PRRS was first diagnosed in the United States in 1987. Despite many and varied efforts to control the virus, it seems to grow worse every year, Loula expressed his lament in a talk at the American Association of Swine Veterinarians annual meeting in March in Phoenix, AZ. PRRS strains continue to grow in number, severity and transmissibility; the virus has evolved into an “aerosol transmission pathogen”
Pork producers who manage to produce pigs that test negative to the porcine reproductive and respiratory syndrome (PRRS) virus should be able to enjoy the fruits of their labor in the form of improved pig performance and better financial returns.
But increasingly, the ability to carry out that goal is being cut short in the hog-dense regions of the Corn Belt, says Tim Loula, DVM, Swine Vet Center, St. Peter, MN.
PRRS was first diagnosed in the United States in 1987. Despite many and varied efforts to control the virus, it seems to grow worse every year, Loula expressed his lament in a talk at the American Association of Swine Veterinarians annual meeting in March in Phoenix, AZ.
PRRS strains continue to grow in number, severity and transmissibility; the virus has evolved into an “aerosol transmission pathogen,” he says.
PRRS outbreaks are often complicated by swine influenza virus, Mycoplasma pneumonia and sometimes porcine circovirus type 2. The result is that the grow-finish disease complex has become much more challenging to manage, Loula observes.
Clean pigs flowing to a hog-dense area will break with PRRS approximately 50% of the time, Loula attests, based on extensive studies conducted by the Swine Vet Center. When clean pigs flow to extremely hog-dense northwest Iowa, there is a 90% chance that they will break with PRRS.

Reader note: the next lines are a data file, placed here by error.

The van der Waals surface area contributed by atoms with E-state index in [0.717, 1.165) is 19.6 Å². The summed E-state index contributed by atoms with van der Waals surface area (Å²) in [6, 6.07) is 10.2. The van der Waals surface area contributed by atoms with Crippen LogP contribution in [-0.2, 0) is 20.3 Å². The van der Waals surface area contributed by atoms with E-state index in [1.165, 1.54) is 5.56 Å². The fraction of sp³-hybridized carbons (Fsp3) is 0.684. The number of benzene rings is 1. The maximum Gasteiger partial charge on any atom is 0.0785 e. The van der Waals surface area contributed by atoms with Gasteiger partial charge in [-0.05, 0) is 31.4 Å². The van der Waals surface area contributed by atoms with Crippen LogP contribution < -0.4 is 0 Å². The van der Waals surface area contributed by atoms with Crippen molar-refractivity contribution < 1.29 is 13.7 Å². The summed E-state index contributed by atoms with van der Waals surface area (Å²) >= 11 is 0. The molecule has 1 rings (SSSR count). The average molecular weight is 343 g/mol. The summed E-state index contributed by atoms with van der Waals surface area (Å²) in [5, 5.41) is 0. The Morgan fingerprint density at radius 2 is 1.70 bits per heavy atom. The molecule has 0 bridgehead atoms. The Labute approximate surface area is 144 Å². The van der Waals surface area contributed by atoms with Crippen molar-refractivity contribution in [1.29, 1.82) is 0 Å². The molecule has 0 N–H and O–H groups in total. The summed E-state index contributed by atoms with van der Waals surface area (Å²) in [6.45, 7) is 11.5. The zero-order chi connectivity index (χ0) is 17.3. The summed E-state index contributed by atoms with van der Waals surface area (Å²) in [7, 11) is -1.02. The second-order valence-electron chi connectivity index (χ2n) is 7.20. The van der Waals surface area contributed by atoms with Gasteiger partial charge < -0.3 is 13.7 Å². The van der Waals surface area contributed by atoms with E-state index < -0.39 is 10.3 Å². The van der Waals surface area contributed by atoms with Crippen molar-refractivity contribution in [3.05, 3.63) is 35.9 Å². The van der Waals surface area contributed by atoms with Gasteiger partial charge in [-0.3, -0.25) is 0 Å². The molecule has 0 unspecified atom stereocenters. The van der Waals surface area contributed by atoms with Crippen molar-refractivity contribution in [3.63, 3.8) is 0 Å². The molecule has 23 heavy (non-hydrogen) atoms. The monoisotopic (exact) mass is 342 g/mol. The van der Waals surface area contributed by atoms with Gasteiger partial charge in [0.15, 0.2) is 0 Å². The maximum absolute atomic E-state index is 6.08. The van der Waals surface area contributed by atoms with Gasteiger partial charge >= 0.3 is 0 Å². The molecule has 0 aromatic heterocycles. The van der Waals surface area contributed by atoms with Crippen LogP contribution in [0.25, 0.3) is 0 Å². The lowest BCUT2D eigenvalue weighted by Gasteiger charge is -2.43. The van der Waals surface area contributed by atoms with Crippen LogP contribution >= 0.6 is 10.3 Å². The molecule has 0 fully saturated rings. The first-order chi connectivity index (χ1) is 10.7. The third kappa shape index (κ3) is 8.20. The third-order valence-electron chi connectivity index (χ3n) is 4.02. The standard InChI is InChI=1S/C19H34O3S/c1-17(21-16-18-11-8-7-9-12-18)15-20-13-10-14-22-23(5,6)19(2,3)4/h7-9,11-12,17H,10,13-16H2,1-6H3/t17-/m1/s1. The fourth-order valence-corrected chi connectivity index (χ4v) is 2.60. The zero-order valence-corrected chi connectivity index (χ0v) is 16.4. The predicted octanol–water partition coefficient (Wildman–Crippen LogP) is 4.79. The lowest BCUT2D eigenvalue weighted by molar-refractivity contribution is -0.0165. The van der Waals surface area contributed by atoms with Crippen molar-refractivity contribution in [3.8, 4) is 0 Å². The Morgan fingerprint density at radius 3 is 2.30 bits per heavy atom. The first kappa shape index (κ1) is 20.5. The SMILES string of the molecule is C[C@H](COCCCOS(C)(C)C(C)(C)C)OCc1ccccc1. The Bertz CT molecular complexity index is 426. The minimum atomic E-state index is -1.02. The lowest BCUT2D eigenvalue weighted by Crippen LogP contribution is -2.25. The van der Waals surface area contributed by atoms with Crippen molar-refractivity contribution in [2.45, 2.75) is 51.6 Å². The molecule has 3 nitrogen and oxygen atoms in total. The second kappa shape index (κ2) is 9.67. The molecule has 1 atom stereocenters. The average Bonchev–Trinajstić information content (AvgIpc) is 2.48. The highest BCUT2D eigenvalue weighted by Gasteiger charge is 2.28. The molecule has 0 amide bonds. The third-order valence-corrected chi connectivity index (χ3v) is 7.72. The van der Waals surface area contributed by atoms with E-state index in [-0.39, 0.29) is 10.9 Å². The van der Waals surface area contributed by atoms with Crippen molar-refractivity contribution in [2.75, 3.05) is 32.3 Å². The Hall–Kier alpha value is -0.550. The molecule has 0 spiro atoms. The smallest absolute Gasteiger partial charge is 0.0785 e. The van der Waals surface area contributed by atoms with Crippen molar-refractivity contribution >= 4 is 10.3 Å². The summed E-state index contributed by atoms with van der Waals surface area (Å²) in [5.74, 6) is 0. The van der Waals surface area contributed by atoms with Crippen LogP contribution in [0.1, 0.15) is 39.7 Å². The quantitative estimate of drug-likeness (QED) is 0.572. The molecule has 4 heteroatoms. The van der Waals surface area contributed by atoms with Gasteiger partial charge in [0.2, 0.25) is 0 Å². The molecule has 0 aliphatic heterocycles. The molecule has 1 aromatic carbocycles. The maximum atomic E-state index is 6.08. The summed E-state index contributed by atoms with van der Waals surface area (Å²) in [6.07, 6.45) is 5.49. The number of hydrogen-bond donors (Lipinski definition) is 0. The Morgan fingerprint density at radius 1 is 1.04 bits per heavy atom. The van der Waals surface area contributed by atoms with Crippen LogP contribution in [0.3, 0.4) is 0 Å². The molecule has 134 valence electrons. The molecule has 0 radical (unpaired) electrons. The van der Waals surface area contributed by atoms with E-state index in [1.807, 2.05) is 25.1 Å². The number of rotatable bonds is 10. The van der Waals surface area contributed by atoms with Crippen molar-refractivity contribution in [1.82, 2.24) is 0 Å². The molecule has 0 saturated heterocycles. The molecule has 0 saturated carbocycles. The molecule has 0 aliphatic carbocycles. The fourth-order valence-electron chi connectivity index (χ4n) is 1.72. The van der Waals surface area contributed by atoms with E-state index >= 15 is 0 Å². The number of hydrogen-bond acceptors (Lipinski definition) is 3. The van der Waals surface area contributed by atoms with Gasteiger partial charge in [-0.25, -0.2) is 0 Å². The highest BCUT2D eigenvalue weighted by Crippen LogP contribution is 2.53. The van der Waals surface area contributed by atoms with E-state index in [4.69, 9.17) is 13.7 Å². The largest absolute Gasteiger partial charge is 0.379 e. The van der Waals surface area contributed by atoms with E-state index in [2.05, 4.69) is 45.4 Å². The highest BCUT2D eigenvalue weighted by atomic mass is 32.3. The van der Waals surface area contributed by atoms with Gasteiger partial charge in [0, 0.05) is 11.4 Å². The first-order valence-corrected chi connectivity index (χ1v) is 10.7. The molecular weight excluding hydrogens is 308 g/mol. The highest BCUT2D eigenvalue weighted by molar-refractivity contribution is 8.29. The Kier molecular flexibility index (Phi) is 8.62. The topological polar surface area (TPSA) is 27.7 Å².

Sometimes, the symptoms are minimal, including coughing, depression and decreased feed intake. Other times, sites will experience severe effects with 5-10% death loss in a few weeks, requiring the use of antibiotics and aspirin for the secondary diseases.
“We are more and more commonly vaccinating the pigs going to sites with a history of turning PRRS-positive, either prior to transport or shortly after transport,” Loula points out.
The goal, of course, is to prevent an infection, but sites still become infected. Therefore, the hope is that the vaccination will serve as a valuable tool to reduce clinical signs and improve performance. That has proven to be the case, Loula says.
Research studies have shown that there is a reduction in duration of viremia (infection in the bloodstream) in animals that have been vaccinated for PRRS and then challenged with field strains of the virus.
Loula speculates vaccination should also aid in reduction of shedding and area spread. “Experience seems to suggest that vaccination is not eliminating shedding, but perhaps reducing the amount of shedding and at least reducing the length of the shedding and spreading of the virus. But we know that production performance won’t be the same as it is in groups of pigs that don’t get PRRS,” he explains.
Loula offers these thoughts on choosing the most appropriate option for vaccination:
- For a finishing site, if the pigs are from a sow farm and nursery that are clean, vaccinate pigs during the first week post-arrival in the finisher.
- For a wean-to-finish site, if the sow farm is in a clean area, vaccinate after piglets are settled in and started, 2-4 weeks post-arrival.
- For a nursery site, if the sow farm is in a clean area, follow the same procedure as in the wean-to-finish scenario.
- For a sow herd that is protected by a modified-live-virus PRRS vaccine and producing PRRS-negative pigs, vaccinate piglets while on the sows at approximately 15 days of age.
Loula amplifies: “Every study I’ve ever done on performance benefits has shown that PRRS vaccination has paid for itself.”
Besides the standard commercial PRRS vaccines from Boehringer Ingelheim Vetmedica, Inc., Loula says the company has developed a three-way vaccination (3-FLEX) for PRRS, mycoplasma and circovirus.
“Full doses of the vaccine offer the greatest opportunity for protection,” he says.
Studies have been conducted using aerosol vaccine delivery (spraying into the nose or fogging), but these methods have not been widely adopted, he adds.
Cardinal Rules to Avoid PRRS
Clean pigs face many obstacles to remain free of PRRS. Follow these three rules:
- Flow clean pigs to clean areas.
- Don’t mix clean pigs with PRRS-positive pigs.
- Vaccinate clean pigs when moving them to pig-dense regions where area spread is likely.